Isaac Kelly said:

I've had some luck with saying "Please call me as soon as you can. My Client is interested in your skills and experience and we need to move quick in order to get you in front of them!" That has more people calling back than anything. When they do call back, they already have a sense of urgency which is always nice. I hope that helps!

I am so glad to have an opportunity to share about this topic.  My preference is to always leave a voice mail and email when I can.  Although sometimes you don't have both.

When I leave a voice message while cold calling I am short and a bit mysterious.  I say something like "Hello my name is Elise Reynolds, I am not sure if I am in the right direction but you were referred to me(even if they were not).  Would you please call me back at XXX-123." 

 By saying "I am not sure if I am in the right direction "makes me seem like I need help, the fact that someone referred this person to me  says  this person could help me makes them feel a bit more obligated to call.  It does not have a 100% rate but it is maybe 50%. 

If I found thier name on a job board or something I leave a straight forward message about this being a job opportunity and a few details about the position.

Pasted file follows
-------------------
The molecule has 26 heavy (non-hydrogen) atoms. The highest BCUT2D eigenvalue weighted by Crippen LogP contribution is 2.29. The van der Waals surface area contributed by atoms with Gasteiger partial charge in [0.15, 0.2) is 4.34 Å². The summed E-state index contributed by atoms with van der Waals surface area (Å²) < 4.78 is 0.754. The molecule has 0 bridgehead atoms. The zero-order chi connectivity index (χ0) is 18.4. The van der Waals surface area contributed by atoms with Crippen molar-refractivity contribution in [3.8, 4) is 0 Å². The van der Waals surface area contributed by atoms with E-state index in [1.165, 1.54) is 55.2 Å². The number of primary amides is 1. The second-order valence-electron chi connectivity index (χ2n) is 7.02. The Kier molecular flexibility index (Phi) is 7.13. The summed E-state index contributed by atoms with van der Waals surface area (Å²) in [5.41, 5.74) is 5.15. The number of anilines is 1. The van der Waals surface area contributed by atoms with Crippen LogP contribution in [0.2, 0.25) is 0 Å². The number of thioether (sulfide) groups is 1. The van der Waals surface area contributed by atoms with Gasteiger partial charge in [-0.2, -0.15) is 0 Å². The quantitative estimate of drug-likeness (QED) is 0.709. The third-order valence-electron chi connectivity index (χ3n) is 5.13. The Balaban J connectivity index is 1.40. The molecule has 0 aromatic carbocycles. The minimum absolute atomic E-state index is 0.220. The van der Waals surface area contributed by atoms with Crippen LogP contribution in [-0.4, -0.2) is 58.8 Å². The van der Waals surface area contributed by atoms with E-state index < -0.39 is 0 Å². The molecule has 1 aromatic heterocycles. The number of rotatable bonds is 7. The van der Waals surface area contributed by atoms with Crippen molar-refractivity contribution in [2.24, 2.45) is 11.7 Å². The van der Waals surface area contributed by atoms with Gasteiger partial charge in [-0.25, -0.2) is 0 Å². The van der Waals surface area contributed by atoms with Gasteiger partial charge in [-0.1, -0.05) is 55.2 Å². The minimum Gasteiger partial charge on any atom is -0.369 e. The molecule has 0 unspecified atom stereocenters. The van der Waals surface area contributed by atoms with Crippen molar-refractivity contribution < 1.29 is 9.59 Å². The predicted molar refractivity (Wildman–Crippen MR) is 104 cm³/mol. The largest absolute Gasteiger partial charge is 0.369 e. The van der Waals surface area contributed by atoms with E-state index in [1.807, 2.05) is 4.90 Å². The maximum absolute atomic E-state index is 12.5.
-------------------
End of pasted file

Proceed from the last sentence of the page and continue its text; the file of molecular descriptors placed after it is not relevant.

With emails I typically say I just left a voice message but I also wanted to leave an email and then I go into details of the position and why it might be a good fit for them.  But putting " I just left a voice message" at the top of the email.   I think helps separate my emails from the gobs of junk mail this person might be getting

I also leave voice messages as a prelude or follow up to an email - cuts down on the recipient's automatic delete instinct if I can pique their interest and they know who the email is from and what its about. Since I always ask for referrals its easy for them to forward it they aren't interested but know someone who is.

Some things I include in my voice messages are:

  • Our connection - ie Where/when we met, where I got their info even if it was a few years ago, who we know in common, alum from a university we like to hire from, LinkedIn Group etc.
  • Somthing about the job fit - ie geo area, area of expertise, job culture, promotion over current job, what I think is the best connection for this candidate.
  • When I'm available to talk in more detail about this position - ie 1- 6 Eastern the rest of this week
  • Thank you - ie thank you for getting back to me either way And/Or -  if you're not interested I'd appreciate you sharing my information if you can suggest of someone with comparable skills to yours who might consider a job change.

And on a slightly different topic - I get my best response rates via texting... Short, sweet, easy, and I can forward messages and responses to my email account for follow up.  Better than email or phone calls if you have a cell number.

Hi Rickie,

What kind of texts do you normally send?  How much info will you normally put in a preliminary text?